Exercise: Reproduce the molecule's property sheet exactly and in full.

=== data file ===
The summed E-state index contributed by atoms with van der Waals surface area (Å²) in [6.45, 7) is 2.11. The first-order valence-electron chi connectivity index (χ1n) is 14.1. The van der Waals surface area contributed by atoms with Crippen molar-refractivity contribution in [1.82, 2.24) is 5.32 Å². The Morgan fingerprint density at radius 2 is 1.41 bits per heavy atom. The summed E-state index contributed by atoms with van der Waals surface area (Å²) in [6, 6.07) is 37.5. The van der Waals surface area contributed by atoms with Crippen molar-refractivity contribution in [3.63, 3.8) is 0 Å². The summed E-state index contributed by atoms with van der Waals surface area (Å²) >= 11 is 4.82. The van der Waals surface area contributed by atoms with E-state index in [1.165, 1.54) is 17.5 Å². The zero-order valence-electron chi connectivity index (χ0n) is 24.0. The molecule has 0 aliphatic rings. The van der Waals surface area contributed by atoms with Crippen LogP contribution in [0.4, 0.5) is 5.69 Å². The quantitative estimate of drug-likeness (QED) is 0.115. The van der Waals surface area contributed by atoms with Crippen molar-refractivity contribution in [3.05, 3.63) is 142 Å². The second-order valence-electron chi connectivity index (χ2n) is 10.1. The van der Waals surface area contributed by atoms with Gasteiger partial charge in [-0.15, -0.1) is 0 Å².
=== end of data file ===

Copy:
The summed E-state index contributed by atoms with van der Waals surface area (Å²) in [6.45, 7) is 2.11. The first-order valence-electron chi connectivity index (χ1n) is 14.1. The van der Waals surface area contributed by atoms with Crippen molar-refractivity contribution in [1.82, 2.24) is 5.32 Å². The Morgan fingerprint density at radius 2 is 1.41 bits per heavy atom. The summed E-state index contributed by atoms with van der Waals surface area (Å²) in [6, 6.07) is 37.5. The van der Waals surface area contributed by atoms with Crippen molar-refractivity contribution in [3.63, 3.8) is 0 Å². The summed E-state index contributed by atoms with van der Waals surface area (Å²) >= 11 is 4.82. The van der Waals surface area contributed by atoms with E-state index in [1.165, 1.54) is 17.5 Å². The zero-order valence-electron chi connectivity index (χ0n) is 24.0. The molecule has 0 aliphatic rings. The van der Waals surface area contributed by atoms with Crippen LogP contribution in [0.4, 0.5) is 5.69 Å². The quantitative estimate of drug-likeness (QED) is 0.115. The van der Waals surface area contributed by atoms with Crippen molar-refractivity contribution in [3.05, 3.63) is 142 Å². The second-order valence-electron chi connectivity index (χ2n) is 10.1. The van der Waals surface area contributed by atoms with Gasteiger partial charge in [-0.15, -0.1) is 0 Å².